There was an RBI Committee to evaluate the possibility of getting utility data and telecom data into Credit Bureaus. The committee concluded that Telephone use data is meaningful, would help in the cause of inclusion and it should be brought into the credit bureau system. Some legal and regulatory amendments are required to enable telecom service providers to share data with CICs.

Many FinTech start-ups are bringing in novel ideas around providing alternate means of scoring customers and also on algorithmic lending. The success of these models are to be seen, but such new ideas is certainly driving more innovation in the lending related technologies. Most of these businesses are digital in nature, so they may not really be targeting the same customers as that of Microfinance institutions.

We are closely following these developments. RBI is also keenly watching the space, and has already taken initial steps in understanding the various models.

Looking forward, in the backdrop of small finance banks and payments banks that are about to enter the system and the increasing thrust towards financial access driven by various initiatives both by the regulator and the government, as a credit bureau, how do you see the road ahead and some of the key challenges that bureaus in general have to contend with going forward?

Small Finance Banks are none other than existing Microfinance players who will now be diversifying as Banks. They are not new to Credit Bureau environment, but will now expand beyond Microfinance lending and also beyond lending. They will now require Credit scores for Individuals as well as for MSMEs.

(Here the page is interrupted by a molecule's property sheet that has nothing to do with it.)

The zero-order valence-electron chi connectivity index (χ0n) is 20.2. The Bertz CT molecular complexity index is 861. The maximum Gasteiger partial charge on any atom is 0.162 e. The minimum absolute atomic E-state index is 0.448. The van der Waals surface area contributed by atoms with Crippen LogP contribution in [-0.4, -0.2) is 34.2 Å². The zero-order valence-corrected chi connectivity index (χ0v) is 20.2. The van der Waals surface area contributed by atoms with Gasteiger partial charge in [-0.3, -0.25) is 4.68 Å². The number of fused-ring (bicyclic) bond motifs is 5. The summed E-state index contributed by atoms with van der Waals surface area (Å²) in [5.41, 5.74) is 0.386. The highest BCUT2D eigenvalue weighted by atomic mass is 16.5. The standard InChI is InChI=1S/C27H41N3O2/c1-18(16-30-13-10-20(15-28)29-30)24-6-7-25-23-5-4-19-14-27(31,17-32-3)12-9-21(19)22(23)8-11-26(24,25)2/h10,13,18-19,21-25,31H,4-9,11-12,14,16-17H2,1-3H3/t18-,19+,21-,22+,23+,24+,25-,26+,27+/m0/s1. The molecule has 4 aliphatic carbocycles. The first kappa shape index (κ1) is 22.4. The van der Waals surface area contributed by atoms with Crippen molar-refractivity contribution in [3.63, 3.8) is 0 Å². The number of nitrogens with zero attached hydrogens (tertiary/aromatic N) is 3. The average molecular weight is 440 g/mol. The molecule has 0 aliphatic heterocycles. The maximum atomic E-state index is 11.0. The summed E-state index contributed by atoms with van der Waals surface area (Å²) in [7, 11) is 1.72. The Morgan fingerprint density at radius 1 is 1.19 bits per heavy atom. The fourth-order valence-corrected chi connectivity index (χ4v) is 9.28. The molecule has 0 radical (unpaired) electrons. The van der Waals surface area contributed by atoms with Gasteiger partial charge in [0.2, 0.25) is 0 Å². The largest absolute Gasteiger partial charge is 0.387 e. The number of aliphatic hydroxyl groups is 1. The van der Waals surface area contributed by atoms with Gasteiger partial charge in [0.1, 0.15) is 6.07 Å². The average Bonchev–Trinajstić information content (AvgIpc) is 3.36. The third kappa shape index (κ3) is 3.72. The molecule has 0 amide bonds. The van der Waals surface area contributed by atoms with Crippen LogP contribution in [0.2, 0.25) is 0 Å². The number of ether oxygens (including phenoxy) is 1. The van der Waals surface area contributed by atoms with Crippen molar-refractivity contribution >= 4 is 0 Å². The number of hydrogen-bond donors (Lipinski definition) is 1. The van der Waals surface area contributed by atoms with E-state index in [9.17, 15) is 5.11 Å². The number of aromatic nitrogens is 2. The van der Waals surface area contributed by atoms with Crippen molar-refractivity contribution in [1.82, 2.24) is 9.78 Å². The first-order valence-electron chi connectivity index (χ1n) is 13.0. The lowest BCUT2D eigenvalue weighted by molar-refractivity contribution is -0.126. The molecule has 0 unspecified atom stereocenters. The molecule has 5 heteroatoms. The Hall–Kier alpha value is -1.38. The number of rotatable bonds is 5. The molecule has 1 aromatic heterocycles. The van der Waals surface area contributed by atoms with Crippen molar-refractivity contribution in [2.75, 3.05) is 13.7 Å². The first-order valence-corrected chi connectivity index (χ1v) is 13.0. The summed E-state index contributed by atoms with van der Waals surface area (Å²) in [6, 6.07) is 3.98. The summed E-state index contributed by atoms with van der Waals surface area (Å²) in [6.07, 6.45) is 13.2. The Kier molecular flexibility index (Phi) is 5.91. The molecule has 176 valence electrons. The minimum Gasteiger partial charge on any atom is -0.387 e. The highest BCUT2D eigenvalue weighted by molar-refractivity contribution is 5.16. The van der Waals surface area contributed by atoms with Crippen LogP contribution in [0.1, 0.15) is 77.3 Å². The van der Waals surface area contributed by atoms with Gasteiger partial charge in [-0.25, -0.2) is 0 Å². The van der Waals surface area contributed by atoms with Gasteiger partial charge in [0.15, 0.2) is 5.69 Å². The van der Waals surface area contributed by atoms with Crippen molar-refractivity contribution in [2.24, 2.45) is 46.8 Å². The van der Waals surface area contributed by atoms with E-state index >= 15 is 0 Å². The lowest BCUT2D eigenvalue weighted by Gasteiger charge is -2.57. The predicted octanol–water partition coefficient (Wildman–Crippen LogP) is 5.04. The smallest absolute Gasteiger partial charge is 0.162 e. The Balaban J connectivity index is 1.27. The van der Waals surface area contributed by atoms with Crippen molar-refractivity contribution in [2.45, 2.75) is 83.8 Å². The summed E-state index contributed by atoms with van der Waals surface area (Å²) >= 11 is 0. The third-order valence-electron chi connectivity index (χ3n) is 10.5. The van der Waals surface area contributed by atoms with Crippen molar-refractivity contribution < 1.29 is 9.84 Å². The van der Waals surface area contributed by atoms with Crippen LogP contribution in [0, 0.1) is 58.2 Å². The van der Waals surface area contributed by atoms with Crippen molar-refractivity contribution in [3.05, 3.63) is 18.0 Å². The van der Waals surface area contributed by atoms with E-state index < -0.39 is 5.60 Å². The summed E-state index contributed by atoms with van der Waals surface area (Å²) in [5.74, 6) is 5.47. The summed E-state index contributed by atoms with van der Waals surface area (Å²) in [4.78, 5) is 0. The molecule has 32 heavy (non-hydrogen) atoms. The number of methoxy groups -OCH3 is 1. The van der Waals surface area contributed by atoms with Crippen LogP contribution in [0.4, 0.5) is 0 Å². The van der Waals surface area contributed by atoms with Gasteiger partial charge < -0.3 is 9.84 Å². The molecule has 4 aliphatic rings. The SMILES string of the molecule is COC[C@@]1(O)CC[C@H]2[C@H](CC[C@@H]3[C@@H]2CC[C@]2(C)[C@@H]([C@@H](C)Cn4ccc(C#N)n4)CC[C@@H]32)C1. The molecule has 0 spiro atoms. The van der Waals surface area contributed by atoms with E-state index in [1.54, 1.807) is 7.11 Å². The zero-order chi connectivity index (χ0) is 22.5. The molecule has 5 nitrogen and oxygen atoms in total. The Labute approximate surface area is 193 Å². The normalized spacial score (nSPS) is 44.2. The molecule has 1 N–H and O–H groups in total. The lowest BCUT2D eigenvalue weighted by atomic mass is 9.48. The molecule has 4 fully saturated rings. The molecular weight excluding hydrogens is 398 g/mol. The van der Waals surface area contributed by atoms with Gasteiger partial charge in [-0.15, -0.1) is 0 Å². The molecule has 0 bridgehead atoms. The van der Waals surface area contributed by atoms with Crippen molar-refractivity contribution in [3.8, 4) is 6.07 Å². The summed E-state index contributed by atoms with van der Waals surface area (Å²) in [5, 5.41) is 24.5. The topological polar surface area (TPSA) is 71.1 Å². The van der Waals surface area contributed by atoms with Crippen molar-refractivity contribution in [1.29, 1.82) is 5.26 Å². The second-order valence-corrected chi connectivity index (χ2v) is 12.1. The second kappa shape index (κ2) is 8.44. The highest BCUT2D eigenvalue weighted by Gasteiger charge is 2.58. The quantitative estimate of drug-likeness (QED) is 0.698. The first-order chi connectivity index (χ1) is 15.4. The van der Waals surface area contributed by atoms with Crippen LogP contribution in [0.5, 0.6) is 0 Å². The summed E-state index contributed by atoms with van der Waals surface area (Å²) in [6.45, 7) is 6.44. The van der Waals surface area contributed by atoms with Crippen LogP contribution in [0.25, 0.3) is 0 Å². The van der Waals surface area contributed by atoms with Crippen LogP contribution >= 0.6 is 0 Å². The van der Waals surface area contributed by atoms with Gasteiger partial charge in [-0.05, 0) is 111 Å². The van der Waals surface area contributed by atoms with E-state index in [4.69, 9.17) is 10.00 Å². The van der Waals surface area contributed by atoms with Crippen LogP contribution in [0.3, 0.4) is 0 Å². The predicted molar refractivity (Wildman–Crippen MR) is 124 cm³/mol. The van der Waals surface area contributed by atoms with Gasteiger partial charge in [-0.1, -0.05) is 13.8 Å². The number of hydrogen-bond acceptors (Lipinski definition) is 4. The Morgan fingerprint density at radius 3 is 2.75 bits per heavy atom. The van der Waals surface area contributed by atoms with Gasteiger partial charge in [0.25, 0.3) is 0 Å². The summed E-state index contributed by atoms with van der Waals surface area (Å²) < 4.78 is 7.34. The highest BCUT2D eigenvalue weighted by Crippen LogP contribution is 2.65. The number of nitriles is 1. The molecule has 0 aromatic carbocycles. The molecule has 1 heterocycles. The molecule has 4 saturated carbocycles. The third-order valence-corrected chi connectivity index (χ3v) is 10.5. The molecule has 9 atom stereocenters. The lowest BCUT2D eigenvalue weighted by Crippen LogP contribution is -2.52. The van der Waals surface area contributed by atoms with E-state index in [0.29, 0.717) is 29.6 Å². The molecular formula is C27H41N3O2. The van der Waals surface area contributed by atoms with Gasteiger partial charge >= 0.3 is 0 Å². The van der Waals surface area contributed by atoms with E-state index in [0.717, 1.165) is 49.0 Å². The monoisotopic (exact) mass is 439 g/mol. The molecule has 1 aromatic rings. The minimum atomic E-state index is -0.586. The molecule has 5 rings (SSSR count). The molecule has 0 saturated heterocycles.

For Microfinance sector, the code of conduct guidelines may require a revisit. It currently applies only to NBFC-MFIs, but since Banks and other players are also competing in the same space, we suggest to make these guidelines applicable to all players into direct JLG lending. This is assuming more importance given many MFIs will be SFBs over next few months.

Payments Banks are not into lending so right now they cannot work with a credit bureau. But the payment data generated by Payments Banks is also a strong source of alternate data. Payment data from Payments Banks can expand information coverage across very large expanse of population, and could certainly supplement credit underwriting.

Credit Bureaus will have to constantly evolve to keep up with these changes, and to remain relevant. Newer businesses will have newer needs. Alternative data will require to be merged with the traditional data to make better sense for the customer. The road ahead seems very exciting.